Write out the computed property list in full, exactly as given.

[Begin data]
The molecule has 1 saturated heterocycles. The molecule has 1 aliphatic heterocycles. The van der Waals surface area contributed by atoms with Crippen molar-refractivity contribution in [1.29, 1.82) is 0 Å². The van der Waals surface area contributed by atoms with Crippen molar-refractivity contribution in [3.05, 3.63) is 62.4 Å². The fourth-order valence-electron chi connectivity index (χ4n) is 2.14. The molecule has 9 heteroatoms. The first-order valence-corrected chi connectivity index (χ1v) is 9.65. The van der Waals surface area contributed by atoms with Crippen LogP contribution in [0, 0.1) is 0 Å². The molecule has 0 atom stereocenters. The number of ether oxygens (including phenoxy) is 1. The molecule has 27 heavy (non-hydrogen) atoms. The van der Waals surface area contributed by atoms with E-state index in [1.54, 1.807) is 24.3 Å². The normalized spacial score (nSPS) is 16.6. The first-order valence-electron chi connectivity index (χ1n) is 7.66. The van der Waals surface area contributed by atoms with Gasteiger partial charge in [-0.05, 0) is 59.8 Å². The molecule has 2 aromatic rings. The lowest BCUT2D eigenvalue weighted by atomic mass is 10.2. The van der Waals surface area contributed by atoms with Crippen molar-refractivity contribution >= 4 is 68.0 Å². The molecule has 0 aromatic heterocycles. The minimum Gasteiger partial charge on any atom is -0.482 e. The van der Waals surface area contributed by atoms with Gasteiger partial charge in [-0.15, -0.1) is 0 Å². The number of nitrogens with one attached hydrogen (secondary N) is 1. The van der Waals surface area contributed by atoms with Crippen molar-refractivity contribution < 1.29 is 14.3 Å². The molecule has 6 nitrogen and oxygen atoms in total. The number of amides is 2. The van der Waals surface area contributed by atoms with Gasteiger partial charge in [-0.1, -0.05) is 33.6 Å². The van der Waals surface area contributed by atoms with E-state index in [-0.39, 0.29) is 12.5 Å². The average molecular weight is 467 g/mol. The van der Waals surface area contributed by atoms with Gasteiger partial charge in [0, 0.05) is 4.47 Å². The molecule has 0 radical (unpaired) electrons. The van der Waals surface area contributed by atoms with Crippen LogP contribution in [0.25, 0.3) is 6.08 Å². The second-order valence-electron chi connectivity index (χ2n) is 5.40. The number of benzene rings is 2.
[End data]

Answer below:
The molecule has 1 saturated heterocycles. The molecule has 1 aliphatic heterocycles. The van der Waals surface area contributed by atoms with Crippen molar-refractivity contribution in [1.29, 1.82) is 0 Å². The van der Waals surface area contributed by atoms with Crippen molar-refractivity contribution in [3.05, 3.63) is 62.4 Å². The fourth-order valence-electron chi connectivity index (χ4n) is 2.14. The molecule has 9 heteroatoms. The first-order valence-corrected chi connectivity index (χ1v) is 9.65. The van der Waals surface area contributed by atoms with Crippen LogP contribution in [0, 0.1) is 0 Å². The molecule has 0 atom stereocenters. The number of ether oxygens (including phenoxy) is 1. The molecule has 27 heavy (non-hydrogen) atoms. The van der Waals surface area contributed by atoms with E-state index in [1.54, 1.807) is 24.3 Å². The normalized spacial score (nSPS) is 16.6. The first-order valence-electron chi connectivity index (χ1n) is 7.66. The van der Waals surface area contributed by atoms with Gasteiger partial charge in [-0.05, 0) is 59.8 Å². The molecule has 2 aromatic rings. The lowest BCUT2D eigenvalue weighted by atomic mass is 10.2. The van der Waals surface area contributed by atoms with Crippen molar-refractivity contribution >= 4 is 68.0 Å². The molecule has 0 aromatic heterocycles. The minimum Gasteiger partial charge on any atom is -0.482 e. The van der Waals surface area contributed by atoms with Gasteiger partial charge in [-0.15, -0.1) is 0 Å². The number of nitrogens with one attached hydrogen (secondary N) is 1. The van der Waals surface area contributed by atoms with Crippen molar-refractivity contribution < 1.29 is 14.3 Å². The molecule has 6 nitrogen and oxygen atoms in total. The number of amides is 2. The van der Waals surface area contributed by atoms with Gasteiger partial charge in [-0.1, -0.05) is 33.6 Å². The van der Waals surface area contributed by atoms with E-state index in [-0.39, 0.29) is 12.5 Å². The average molecular weight is 467 g/mol. The van der Waals surface area contributed by atoms with Gasteiger partial charge in [0, 0.05) is 4.47 Å². The molecule has 0 radical (unpaired) electrons. The van der Waals surface area contributed by atoms with Crippen LogP contribution in [0.25, 0.3) is 6.08 Å². The second-order valence-electron chi connectivity index (χ2n) is 5.40. The number of benzene rings is 2.